The Amazon River originated as a transcontinental river around 11 million years ago, and took its present shape approximately 2.4 million years ago. These are the most significant results of a study on two boreholes drilled in proximity of the mouth of the Amazon River by Petrobras, the national oil company of Brazil. A team from the Institute for Biodiversity and Ecosystem Dynamics (IBED) of the University of Amsterdam, the University of Liverpool and Petrobras used this new oceanic data to reconstruct the history of the Amazon River. The study was published in the scientific journal Geology in July 2009.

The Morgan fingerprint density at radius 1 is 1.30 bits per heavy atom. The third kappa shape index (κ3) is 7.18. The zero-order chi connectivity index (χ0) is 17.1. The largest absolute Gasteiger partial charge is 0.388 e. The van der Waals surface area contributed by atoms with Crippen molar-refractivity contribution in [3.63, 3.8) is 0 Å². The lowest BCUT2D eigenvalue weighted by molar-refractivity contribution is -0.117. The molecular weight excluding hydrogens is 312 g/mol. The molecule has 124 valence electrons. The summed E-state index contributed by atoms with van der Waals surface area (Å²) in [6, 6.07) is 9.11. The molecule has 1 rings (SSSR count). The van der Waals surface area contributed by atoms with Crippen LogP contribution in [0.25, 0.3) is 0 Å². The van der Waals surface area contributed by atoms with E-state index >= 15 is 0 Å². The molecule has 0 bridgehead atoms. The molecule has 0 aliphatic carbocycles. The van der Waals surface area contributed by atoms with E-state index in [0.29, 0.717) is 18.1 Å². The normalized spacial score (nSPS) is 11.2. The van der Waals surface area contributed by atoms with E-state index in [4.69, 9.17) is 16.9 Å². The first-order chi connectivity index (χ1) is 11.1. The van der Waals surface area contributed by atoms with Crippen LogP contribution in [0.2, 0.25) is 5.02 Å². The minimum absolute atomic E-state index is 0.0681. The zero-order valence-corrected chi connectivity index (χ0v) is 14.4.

Until recently, a sediment column around 6 miles thick from the Amazon deep-sea fan (a sort of underwater delta), proved a hard nut to crack, and scientific drilling expeditions such as the Ocean Drilling Program only could reach a fraction of it. Recent exploration efforts by Petrobras, however, were successful. Sedimentological and paleontological analysis on samples from two boreholes, one of which was more than 2.5 miles below sea floor, now give insight into the history of both the Amazon River and the Amazon deep-sea fan. Prior to this publication, the exact age of the Amazon River was unknown, and this research has large implications for understanding South American paleogeography and the evolution of aquatic organisms in Amazonia and the Atlantic coast.